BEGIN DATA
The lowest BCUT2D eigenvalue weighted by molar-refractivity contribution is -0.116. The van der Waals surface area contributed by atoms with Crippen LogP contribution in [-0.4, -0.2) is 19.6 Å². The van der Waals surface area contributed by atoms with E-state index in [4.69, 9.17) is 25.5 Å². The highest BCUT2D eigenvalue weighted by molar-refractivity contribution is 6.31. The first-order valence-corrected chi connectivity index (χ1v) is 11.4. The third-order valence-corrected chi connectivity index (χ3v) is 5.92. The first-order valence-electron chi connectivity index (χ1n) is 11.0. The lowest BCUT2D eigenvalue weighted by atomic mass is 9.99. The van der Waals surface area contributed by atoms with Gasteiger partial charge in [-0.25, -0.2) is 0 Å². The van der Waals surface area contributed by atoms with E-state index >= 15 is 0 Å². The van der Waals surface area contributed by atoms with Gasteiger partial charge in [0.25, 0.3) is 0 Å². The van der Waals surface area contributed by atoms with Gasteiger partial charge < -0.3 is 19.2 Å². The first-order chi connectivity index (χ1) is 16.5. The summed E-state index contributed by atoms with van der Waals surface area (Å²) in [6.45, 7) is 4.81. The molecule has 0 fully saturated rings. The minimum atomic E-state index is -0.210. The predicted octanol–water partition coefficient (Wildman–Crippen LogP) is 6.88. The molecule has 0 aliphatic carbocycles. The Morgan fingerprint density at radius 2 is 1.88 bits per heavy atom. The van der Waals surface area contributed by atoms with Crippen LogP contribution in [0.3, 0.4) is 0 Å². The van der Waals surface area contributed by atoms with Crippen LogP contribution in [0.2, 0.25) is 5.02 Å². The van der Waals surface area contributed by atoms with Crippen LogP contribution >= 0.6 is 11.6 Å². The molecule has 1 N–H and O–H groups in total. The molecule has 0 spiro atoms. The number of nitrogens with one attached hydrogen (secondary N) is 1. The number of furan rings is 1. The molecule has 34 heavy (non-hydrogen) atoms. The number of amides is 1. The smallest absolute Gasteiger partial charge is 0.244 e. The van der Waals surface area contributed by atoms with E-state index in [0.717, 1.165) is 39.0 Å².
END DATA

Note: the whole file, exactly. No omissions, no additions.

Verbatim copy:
The lowest BCUT2D eigenvalue weighted by molar-refractivity contribution is -0.116. The van der Waals surface area contributed by atoms with Crippen LogP contribution in [-0.4, -0.2) is 19.6 Å². The van der Waals surface area contributed by atoms with E-state index in [4.69, 9.17) is 25.5 Å². The highest BCUT2D eigenvalue weighted by molar-refractivity contribution is 6.31. The first-order valence-corrected chi connectivity index (χ1v) is 11.4. The third-order valence-corrected chi connectivity index (χ3v) is 5.92. The first-order valence-electron chi connectivity index (χ1n) is 11.0. The lowest BCUT2D eigenvalue weighted by atomic mass is 9.99. The van der Waals surface area contributed by atoms with Gasteiger partial charge in [-0.25, -0.2) is 0 Å². The van der Waals surface area contributed by atoms with E-state index >= 15 is 0 Å². The van der Waals surface area contributed by atoms with Gasteiger partial charge in [0.25, 0.3) is 0 Å². The van der Waals surface area contributed by atoms with Gasteiger partial charge < -0.3 is 19.2 Å². The first-order chi connectivity index (χ1) is 16.5. The summed E-state index contributed by atoms with van der Waals surface area (Å²) in [6.45, 7) is 4.81. The molecule has 0 fully saturated rings. The minimum atomic E-state index is -0.210. The predicted octanol–water partition coefficient (Wildman–Crippen LogP) is 6.88. The molecule has 0 aliphatic carbocycles. The Morgan fingerprint density at radius 2 is 1.88 bits per heavy atom. The van der Waals surface area contributed by atoms with Crippen LogP contribution in [0.3, 0.4) is 0 Å². The van der Waals surface area contributed by atoms with Crippen LogP contribution in [0.2, 0.25) is 5.02 Å². The van der Waals surface area contributed by atoms with Crippen LogP contribution >= 0.6 is 11.6 Å². The molecule has 1 N–H and O–H groups in total. The molecule has 0 spiro atoms. The number of nitrogens with one attached hydrogen (secondary N) is 1. The number of furan rings is 1. The molecule has 34 heavy (non-hydrogen) atoms. The number of amides is 1. The smallest absolute Gasteiger partial charge is 0.244 e. The van der Waals surface area contributed by atoms with E-state index in [0.717, 1.165) is 39.0 Å².